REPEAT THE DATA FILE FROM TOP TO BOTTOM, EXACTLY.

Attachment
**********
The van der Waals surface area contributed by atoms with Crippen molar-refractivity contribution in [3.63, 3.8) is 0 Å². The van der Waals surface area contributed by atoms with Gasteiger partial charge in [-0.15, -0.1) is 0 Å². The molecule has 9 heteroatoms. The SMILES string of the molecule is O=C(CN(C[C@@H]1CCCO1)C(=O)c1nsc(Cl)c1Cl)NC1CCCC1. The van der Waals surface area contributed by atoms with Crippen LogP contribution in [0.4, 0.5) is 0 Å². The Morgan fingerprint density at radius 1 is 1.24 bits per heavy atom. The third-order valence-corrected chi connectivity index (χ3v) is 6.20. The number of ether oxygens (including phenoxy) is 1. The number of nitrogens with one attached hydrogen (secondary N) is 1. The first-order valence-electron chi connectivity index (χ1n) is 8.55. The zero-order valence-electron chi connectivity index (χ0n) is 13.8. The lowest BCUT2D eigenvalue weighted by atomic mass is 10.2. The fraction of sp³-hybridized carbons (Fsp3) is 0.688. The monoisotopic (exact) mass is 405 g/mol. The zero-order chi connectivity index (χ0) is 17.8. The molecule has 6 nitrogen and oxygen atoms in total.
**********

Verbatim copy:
The van der Waals surface area contributed by atoms with Crippen molar-refractivity contribution in [3.63, 3.8) is 0 Å². The van der Waals surface area contributed by atoms with Gasteiger partial charge in [-0.15, -0.1) is 0 Å². The molecule has 9 heteroatoms. The SMILES string of the molecule is O=C(CN(C[C@@H]1CCCO1)C(=O)c1nsc(Cl)c1Cl)NC1CCCC1. The van der Waals surface area contributed by atoms with Crippen LogP contribution in [0.4, 0.5) is 0 Å². The Morgan fingerprint density at radius 1 is 1.24 bits per heavy atom. The third-order valence-corrected chi connectivity index (χ3v) is 6.20. The number of ether oxygens (including phenoxy) is 1. The number of nitrogens with one attached hydrogen (secondary N) is 1. The first-order valence-electron chi connectivity index (χ1n) is 8.55. The zero-order valence-electron chi connectivity index (χ0n) is 13.8. The lowest BCUT2D eigenvalue weighted by atomic mass is 10.2. The fraction of sp³-hybridized carbons (Fsp3) is 0.688. The monoisotopic (exact) mass is 405 g/mol. The zero-order chi connectivity index (χ0) is 17.8. The molecule has 6 nitrogen and oxygen atoms in total.